Thursday, July 14, 2016

You can call me what you like, but don't call me late for supper...or is that dinner?

I grew up calling my midday meal "lunch" and my evening meal "supper." I knew that some people called their midday meal "dinner", and I recently realised that there is a good number of people that also call their evening meal "dinner." So where does that leave me? I have no idea what to say now!

Malaysia 2011
I've often observed that people can be quite emotionally involved in their use of language, and I have indeed met with people that are adamant that their terminology is correct. So I decided to check it out, and here is what I have consistently found: dinner is interchangeable. This is because the word doesn't refer to the time of day but the size of the meal you are eating. Whatever is your largest meal of the day, you would refer to that as dinner. If your largest meal is midday, then your evening meal would be supper because that is the name for a light evening meal. If your largest meal is in the evening, then your midday meal would be called lunch because that is the name for a light midday meal.

If this is the common convention on how these words are used, then apparently I grew up starving because I always had lunch and supper in my world, and apparently I never had a large meal! hehe :)The few sites I checked out also said that these tend to be regionally associated as well. For example, farming communities might have larger meals at the end of the day after all the work was done, and workers would be extra hungry. So it seems like there is no real need to say it one way or the other because whatever you use where you live is just fine.

Monday, March 21, 2016

Rolling up or back or down...preposition troubles again!

If you're not familiar with Canadian culture, you may not have heard of a chain restaurant called Tim Hortons, though some of them have started opening up in the US and the Middle East. However, I'm unsure if they offer the same contest that Tim's runs early every year called "Roll up the Rim" to win all kinds of prizes, most of which include a free coffee or doughnut. Somehow it struck me today that the name of the contest makes no sense. Take a look at the photo below:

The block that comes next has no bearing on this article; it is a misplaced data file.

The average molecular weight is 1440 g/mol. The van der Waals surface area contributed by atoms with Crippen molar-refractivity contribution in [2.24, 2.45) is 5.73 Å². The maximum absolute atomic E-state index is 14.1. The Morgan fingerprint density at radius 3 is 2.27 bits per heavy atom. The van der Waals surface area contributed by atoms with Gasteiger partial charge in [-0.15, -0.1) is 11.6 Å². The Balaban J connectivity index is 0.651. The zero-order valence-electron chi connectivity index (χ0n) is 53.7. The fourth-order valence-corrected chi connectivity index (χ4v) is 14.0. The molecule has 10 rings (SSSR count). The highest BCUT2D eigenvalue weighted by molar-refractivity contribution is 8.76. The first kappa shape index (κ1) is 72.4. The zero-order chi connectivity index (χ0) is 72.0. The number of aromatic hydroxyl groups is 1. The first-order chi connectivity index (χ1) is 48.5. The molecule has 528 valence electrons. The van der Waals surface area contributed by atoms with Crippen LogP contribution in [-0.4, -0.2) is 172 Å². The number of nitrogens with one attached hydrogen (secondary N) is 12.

You can see that the cups are designed with rolled edges (which most cups of this type are). In order to get the cups' edges to roll like this, we are rolling them up. The contest's name, therefore, doesn't make sense because the cups are already rolled, meaning we have to unroll the rim or roll it back to reveal what we hope is winning information under the rolled up rim. The correct name of the contest should be "Unroll the Rim" or "Roll Back the Rim" if they want to be grammatically correct.

Prepositions are difficult at the best of times, and it's no wonder English language learners can easily get confused when we use multiple terms for the same thing. I'm pretty sure Tim's doesn't really care about my critique and will not be changing the name of their contest any time soon, but I'd like to acknowledge those of you are doing your best to learn English because you are to be commended!